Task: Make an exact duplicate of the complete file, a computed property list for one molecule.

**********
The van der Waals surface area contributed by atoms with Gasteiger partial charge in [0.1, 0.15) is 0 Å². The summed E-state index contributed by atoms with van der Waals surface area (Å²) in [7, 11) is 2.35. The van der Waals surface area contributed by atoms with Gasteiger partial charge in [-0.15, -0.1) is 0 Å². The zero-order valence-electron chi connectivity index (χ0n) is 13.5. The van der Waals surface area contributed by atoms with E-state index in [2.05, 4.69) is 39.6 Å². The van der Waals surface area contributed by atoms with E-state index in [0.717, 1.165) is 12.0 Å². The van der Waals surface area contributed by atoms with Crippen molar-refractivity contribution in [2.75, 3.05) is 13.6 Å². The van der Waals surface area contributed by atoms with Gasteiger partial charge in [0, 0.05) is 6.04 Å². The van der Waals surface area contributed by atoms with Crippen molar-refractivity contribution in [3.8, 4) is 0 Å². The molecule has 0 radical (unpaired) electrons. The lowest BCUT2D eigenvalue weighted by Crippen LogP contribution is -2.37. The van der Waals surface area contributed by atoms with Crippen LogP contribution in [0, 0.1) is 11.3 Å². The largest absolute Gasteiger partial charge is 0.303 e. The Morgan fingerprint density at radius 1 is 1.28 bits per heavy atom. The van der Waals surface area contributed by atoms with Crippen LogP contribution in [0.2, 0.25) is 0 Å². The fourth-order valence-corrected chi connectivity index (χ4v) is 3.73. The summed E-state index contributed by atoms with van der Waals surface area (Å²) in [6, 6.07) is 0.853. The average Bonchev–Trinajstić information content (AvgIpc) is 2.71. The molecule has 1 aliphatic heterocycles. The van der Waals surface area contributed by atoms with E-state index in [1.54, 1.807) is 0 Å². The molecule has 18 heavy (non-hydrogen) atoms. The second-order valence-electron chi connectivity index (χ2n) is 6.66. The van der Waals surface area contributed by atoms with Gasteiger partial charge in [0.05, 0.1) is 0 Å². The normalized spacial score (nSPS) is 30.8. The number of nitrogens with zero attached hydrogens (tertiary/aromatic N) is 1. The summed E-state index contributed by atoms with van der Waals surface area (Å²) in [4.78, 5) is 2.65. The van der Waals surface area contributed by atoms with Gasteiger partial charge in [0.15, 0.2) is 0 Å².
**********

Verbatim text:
The van der Waals surface area contributed by atoms with Gasteiger partial charge in [0.1, 0.15) is 0 Å². The summed E-state index contributed by atoms with van der Waals surface area (Å²) in [7, 11) is 2.35. The van der Waals surface area contributed by atoms with Gasteiger partial charge in [-0.15, -0.1) is 0 Å². The zero-order valence-electron chi connectivity index (χ0n) is 13.5. The van der Waals surface area contributed by atoms with E-state index in [2.05, 4.69) is 39.6 Å². The van der Waals surface area contributed by atoms with E-state index in [0.717, 1.165) is 12.0 Å². The van der Waals surface area contributed by atoms with Crippen molar-refractivity contribution in [2.75, 3.05) is 13.6 Å². The van der Waals surface area contributed by atoms with Gasteiger partial charge in [0, 0.05) is 6.04 Å². The van der Waals surface area contributed by atoms with Crippen molar-refractivity contribution in [3.8, 4) is 0 Å². The molecule has 0 radical (unpaired) electrons. The lowest BCUT2D eigenvalue weighted by Crippen LogP contribution is -2.37. The van der Waals surface area contributed by atoms with Crippen LogP contribution in [0, 0.1) is 11.3 Å². The largest absolute Gasteiger partial charge is 0.303 e. The Morgan fingerprint density at radius 1 is 1.28 bits per heavy atom. The van der Waals surface area contributed by atoms with Crippen LogP contribution in [0.2, 0.25) is 0 Å². The fourth-order valence-corrected chi connectivity index (χ4v) is 3.73. The summed E-state index contributed by atoms with van der Waals surface area (Å²) in [6, 6.07) is 0.853. The average Bonchev–Trinajstić information content (AvgIpc) is 2.71. The molecule has 1 aliphatic heterocycles. The van der Waals surface area contributed by atoms with E-state index in [1.54, 1.807) is 0 Å². The molecule has 18 heavy (non-hydrogen) atoms. The second-order valence-electron chi connectivity index (χ2n) is 6.66. The van der Waals surface area contributed by atoms with Gasteiger partial charge in [0.05, 0.1) is 0 Å². The normalized spacial score (nSPS) is 30.8. The number of nitrogens with zero attached hydrogens (tertiary/aromatic N) is 1. The summed E-state index contributed by atoms with van der Waals surface area (Å²) in [4.78, 5) is 2.65. The van der Waals surface area contributed by atoms with Gasteiger partial charge in [0.15, 0.2) is 0 Å².